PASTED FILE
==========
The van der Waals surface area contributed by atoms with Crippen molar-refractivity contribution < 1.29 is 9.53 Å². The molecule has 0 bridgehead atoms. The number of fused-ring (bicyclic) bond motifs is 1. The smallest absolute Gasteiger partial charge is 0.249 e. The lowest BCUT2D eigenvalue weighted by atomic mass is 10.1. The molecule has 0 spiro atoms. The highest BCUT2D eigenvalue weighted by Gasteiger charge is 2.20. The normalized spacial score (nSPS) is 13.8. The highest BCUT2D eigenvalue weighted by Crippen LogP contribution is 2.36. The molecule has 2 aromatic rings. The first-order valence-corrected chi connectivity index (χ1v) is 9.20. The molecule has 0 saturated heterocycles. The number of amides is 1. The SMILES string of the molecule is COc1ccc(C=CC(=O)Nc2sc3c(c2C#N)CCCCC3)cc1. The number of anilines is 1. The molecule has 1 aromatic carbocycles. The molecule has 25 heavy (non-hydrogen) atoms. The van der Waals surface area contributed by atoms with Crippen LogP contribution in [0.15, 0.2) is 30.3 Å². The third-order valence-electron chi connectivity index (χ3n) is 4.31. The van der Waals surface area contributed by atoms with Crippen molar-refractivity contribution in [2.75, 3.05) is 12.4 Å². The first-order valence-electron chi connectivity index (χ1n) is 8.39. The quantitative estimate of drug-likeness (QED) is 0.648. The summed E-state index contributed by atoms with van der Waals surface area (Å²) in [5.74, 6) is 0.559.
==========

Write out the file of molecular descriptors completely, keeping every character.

The van der Waals surface area contributed by atoms with Crippen molar-refractivity contribution < 1.29 is 9.53 Å². The molecule has 0 bridgehead atoms. The number of fused-ring (bicyclic) bond motifs is 1. The smallest absolute Gasteiger partial charge is 0.249 e. The lowest BCUT2D eigenvalue weighted by atomic mass is 10.1. The molecule has 0 spiro atoms. The highest BCUT2D eigenvalue weighted by Gasteiger charge is 2.20. The normalized spacial score (nSPS) is 13.8. The highest BCUT2D eigenvalue weighted by Crippen LogP contribution is 2.36. The molecule has 2 aromatic rings. The first-order valence-corrected chi connectivity index (χ1v) is 9.20. The molecule has 0 saturated heterocycles. The number of amides is 1. The SMILES string of the molecule is COc1ccc(C=CC(=O)Nc2sc3c(c2C#N)CCCCC3)cc1. The number of anilines is 1. The molecule has 1 aromatic carbocycles. The molecule has 25 heavy (non-hydrogen) atoms. The van der Waals surface area contributed by atoms with Crippen LogP contribution in [0.15, 0.2) is 30.3 Å². The third-order valence-electron chi connectivity index (χ3n) is 4.31. The van der Waals surface area contributed by atoms with Crippen molar-refractivity contribution in [2.75, 3.05) is 12.4 Å². The first-order valence-electron chi connectivity index (χ1n) is 8.39. The quantitative estimate of drug-likeness (QED) is 0.648. The summed E-state index contributed by atoms with van der Waals surface area (Å²) in [5.74, 6) is 0.559.